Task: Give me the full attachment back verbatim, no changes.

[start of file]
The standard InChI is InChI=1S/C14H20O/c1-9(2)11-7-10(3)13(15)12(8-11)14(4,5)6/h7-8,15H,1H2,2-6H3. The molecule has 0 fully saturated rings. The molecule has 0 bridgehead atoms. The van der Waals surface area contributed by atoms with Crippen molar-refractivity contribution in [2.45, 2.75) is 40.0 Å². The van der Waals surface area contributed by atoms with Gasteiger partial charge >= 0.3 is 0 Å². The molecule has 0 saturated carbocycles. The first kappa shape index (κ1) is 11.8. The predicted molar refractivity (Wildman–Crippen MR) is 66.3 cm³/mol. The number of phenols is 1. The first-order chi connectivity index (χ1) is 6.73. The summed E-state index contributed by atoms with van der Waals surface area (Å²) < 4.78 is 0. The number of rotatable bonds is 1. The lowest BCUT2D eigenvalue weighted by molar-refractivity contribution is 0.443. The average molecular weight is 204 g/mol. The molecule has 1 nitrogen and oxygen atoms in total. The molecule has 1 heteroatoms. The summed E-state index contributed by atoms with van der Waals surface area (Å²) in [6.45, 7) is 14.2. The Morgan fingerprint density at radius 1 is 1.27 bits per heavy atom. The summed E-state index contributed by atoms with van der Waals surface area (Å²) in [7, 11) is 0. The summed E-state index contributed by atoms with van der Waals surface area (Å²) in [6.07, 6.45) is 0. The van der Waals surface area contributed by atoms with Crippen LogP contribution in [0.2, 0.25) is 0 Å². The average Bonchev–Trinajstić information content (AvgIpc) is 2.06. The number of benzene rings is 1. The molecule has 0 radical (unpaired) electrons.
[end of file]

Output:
The standard InChI is InChI=1S/C14H20O/c1-9(2)11-7-10(3)13(15)12(8-11)14(4,5)6/h7-8,15H,1H2,2-6H3. The molecule has 0 fully saturated rings. The molecule has 0 bridgehead atoms. The van der Waals surface area contributed by atoms with Crippen molar-refractivity contribution in [2.45, 2.75) is 40.0 Å². The van der Waals surface area contributed by atoms with Gasteiger partial charge >= 0.3 is 0 Å². The molecule has 0 saturated carbocycles. The first kappa shape index (κ1) is 11.8. The predicted molar refractivity (Wildman–Crippen MR) is 66.3 cm³/mol. The number of phenols is 1. The first-order chi connectivity index (χ1) is 6.73. The summed E-state index contributed by atoms with van der Waals surface area (Å²) < 4.78 is 0. The number of rotatable bonds is 1. The lowest BCUT2D eigenvalue weighted by molar-refractivity contribution is 0.443. The average molecular weight is 204 g/mol. The molecule has 1 nitrogen and oxygen atoms in total. The molecule has 1 heteroatoms. The summed E-state index contributed by atoms with van der Waals surface area (Å²) in [6.45, 7) is 14.2. The Morgan fingerprint density at radius 1 is 1.27 bits per heavy atom. The summed E-state index contributed by atoms with van der Waals surface area (Å²) in [7, 11) is 0. The summed E-state index contributed by atoms with van der Waals surface area (Å²) in [6.07, 6.45) is 0. The van der Waals surface area contributed by atoms with Crippen LogP contribution in [0.2, 0.25) is 0 Å². The average Bonchev–Trinajstić information content (AvgIpc) is 2.06. The number of benzene rings is 1. The molecule has 0 radical (unpaired) electrons.